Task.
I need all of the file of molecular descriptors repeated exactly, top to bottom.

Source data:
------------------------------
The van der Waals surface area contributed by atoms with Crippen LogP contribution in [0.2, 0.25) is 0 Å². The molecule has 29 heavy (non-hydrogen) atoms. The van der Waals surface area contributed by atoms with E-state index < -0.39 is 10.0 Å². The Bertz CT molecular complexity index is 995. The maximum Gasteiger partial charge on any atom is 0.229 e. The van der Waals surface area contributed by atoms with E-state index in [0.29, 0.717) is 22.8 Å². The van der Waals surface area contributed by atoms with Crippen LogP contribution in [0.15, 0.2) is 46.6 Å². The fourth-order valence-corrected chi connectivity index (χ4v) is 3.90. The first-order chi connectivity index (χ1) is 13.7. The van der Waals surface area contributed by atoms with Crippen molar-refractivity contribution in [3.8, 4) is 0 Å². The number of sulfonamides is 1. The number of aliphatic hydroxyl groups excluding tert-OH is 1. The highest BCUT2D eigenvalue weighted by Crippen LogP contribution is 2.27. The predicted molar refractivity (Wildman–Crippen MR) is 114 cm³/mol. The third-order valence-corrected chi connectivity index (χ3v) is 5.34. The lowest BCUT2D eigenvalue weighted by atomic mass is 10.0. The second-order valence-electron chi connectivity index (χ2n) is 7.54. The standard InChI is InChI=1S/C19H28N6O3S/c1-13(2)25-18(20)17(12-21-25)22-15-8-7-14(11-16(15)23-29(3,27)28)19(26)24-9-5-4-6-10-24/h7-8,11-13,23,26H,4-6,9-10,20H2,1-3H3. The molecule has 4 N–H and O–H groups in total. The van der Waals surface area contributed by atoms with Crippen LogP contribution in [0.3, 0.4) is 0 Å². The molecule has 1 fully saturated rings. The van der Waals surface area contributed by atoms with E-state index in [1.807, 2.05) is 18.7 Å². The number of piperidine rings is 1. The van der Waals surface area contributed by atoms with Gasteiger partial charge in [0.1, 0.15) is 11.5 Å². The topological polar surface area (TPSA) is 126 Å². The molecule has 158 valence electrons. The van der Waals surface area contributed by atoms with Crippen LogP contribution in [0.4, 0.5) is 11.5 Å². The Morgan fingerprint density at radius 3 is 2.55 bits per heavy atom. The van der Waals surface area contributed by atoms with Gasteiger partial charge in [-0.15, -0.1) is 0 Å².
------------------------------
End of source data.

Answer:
The van der Waals surface area contributed by atoms with Crippen LogP contribution in [0.2, 0.25) is 0 Å². The molecule has 29 heavy (non-hydrogen) atoms. The van der Waals surface area contributed by atoms with E-state index < -0.39 is 10.0 Å². The Bertz CT molecular complexity index is 995. The maximum Gasteiger partial charge on any atom is 0.229 e. The van der Waals surface area contributed by atoms with E-state index in [0.29, 0.717) is 22.8 Å². The van der Waals surface area contributed by atoms with Crippen LogP contribution in [0.15, 0.2) is 46.6 Å². The fourth-order valence-corrected chi connectivity index (χ4v) is 3.90. The first-order chi connectivity index (χ1) is 13.7. The van der Waals surface area contributed by atoms with Crippen molar-refractivity contribution in [3.8, 4) is 0 Å². The number of sulfonamides is 1. The number of aliphatic hydroxyl groups excluding tert-OH is 1. The highest BCUT2D eigenvalue weighted by Crippen LogP contribution is 2.27. The predicted molar refractivity (Wildman–Crippen MR) is 114 cm³/mol. The third-order valence-corrected chi connectivity index (χ3v) is 5.34. The lowest BCUT2D eigenvalue weighted by atomic mass is 10.0. The second-order valence-electron chi connectivity index (χ2n) is 7.54. The standard InChI is InChI=1S/C19H28N6O3S/c1-13(2)25-18(20)17(12-21-25)22-15-8-7-14(11-16(15)23-29(3,27)28)19(26)24-9-5-4-6-10-24/h7-8,11-13,23,26H,4-6,9-10,20H2,1-3H3. The molecule has 4 N–H and O–H groups in total. The van der Waals surface area contributed by atoms with Crippen LogP contribution in [0.3, 0.4) is 0 Å². The molecule has 1 fully saturated rings. The van der Waals surface area contributed by atoms with E-state index in [1.807, 2.05) is 18.7 Å². The number of piperidine rings is 1. The van der Waals surface area contributed by atoms with Gasteiger partial charge in [0.1, 0.15) is 11.5 Å². The topological polar surface area (TPSA) is 126 Å². The molecule has 158 valence electrons. The van der Waals surface area contributed by atoms with Crippen LogP contribution in [0.4, 0.5) is 11.5 Å². The Morgan fingerprint density at radius 3 is 2.55 bits per heavy atom. The van der Waals surface area contributed by atoms with Gasteiger partial charge in [-0.15, -0.1) is 0 Å².